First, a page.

[22] In contrast to our results, estimates from O2/N2 ratio measurements indicate a decreased CO2 flux into the ocean from 1980–1989 to 1990–1999 (IPCC report [IPCC, 2001]). Their estimates assume a zero net sea-to-air flux of O2. This assumption may not hold for the period 1980–1999. HAMOCC5 includes O2 and N2 as integrated parameters of the biogeochemical cycle. From our simulated O2 and N2 fluxes we calculate a interannual variability of the O2/N2 correction term of ±0.20 PgC yr−1 (2σ). For 1980–1989 and 1990–1999 we find an average net uptake of O2 which would require a minor reduction of the oceanic flux estimates of IPCC [2001] (−0.07 PgC yr−1 for 1980–1989 and −0.05 for 1990–1999). Bopp et al. [2002] estimate a correction for 1990–1996 of −0.5 PgC yr−1 using the observed heat fluxes and a modeled O2 flux to heat flux relationship. Applying this relationship yields a higher CO2 flux of −2.3 PgC yr−1 for 1990–1999.

3.4. Anthropogenic CO2 Inventory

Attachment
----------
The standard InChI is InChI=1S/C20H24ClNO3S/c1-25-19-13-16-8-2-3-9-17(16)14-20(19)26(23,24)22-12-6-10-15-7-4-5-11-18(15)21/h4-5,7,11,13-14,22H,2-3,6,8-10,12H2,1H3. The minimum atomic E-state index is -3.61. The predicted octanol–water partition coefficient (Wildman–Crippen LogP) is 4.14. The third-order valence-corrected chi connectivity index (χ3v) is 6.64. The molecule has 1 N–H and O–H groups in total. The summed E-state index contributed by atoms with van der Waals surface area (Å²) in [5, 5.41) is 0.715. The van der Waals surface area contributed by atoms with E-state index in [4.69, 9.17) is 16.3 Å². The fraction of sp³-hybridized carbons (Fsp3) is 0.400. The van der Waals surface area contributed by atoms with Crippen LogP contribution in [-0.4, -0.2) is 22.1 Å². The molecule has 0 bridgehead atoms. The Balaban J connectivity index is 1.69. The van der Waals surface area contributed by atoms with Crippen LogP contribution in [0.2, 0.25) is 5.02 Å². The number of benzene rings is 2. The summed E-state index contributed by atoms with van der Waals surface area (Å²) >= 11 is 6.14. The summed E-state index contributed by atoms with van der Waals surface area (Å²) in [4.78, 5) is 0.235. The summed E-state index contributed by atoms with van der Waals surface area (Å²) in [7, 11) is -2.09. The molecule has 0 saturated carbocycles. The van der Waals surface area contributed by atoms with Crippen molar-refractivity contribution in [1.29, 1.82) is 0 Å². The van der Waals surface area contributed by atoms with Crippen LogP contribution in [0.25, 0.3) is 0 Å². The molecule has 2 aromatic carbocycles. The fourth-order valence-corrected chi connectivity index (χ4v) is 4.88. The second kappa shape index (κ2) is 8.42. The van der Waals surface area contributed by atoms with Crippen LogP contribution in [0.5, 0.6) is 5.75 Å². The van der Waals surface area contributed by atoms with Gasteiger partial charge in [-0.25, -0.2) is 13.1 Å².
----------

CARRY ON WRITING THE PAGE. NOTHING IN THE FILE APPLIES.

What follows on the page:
[23] Analogous to the uptake of anthropogenic CO2 in section 3.2, the inventory of anthropogenic carbon is computed as the difference between the dissolved inorganic carbon (DIC) inventory of the AR and the CR experiment. Storage of anthropogenic CO2 in surface waters is high in areas with a high buffer capacity (Figure 5). High buffer capacity is a consequence of a low buffer factor (or Revelle factor). The buffer factor depends on temperature, alkalinity, and DIC and is generally higher in the cold water of the high latitudes. Anthropogenic carbon which invades the ocean in the high southern latitudes and the upwelling regions along the equator is mostly transported into the subtropical convergence where it is subducted and accumulates mostly in the upper 1000 m of the water column. Deep entrainment of anthropogenic CO2 mainly occurs in the deep water formation areas of the North Atlantic. The model also shows some deeper entrainment near the Weddell Sea in the Southern Ocean. In the equatorial regions and elsewhere in the high latitudes, the concentrations of anthropogenic CO2 are low.